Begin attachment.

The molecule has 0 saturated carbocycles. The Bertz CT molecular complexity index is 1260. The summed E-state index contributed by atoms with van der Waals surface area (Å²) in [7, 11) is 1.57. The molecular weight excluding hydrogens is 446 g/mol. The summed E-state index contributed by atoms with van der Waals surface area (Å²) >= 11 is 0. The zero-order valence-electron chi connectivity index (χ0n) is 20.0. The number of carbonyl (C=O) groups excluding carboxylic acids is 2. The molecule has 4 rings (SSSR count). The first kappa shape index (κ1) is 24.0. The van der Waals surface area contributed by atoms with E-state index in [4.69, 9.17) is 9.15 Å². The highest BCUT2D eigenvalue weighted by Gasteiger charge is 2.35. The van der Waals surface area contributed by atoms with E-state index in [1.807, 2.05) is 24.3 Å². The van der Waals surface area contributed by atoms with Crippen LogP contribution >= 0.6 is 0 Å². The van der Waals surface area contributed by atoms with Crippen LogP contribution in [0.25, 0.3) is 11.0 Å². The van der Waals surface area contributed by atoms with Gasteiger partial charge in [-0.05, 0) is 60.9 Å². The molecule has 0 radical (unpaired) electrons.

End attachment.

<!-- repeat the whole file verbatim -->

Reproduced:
The molecule has 0 saturated carbocycles. The Bertz CT molecular complexity index is 1260. The summed E-state index contributed by atoms with van der Waals surface area (Å²) in [7, 11) is 1.57. The molecular weight excluding hydrogens is 446 g/mol. The summed E-state index contributed by atoms with van der Waals surface area (Å²) >= 11 is 0. The zero-order valence-electron chi connectivity index (χ0n) is 20.0. The number of carbonyl (C=O) groups excluding carboxylic acids is 2. The molecule has 4 rings (SSSR count). The first kappa shape index (κ1) is 24.0. The van der Waals surface area contributed by atoms with E-state index in [4.69, 9.17) is 9.15 Å². The highest BCUT2D eigenvalue weighted by Gasteiger charge is 2.35. The van der Waals surface area contributed by atoms with E-state index in [1.807, 2.05) is 24.3 Å². The van der Waals surface area contributed by atoms with Crippen LogP contribution >= 0.6 is 0 Å². The van der Waals surface area contributed by atoms with Crippen LogP contribution in [0.25, 0.3) is 11.0 Å². The van der Waals surface area contributed by atoms with Gasteiger partial charge in [-0.05, 0) is 60.9 Å². The molecule has 0 radical (unpaired) electrons.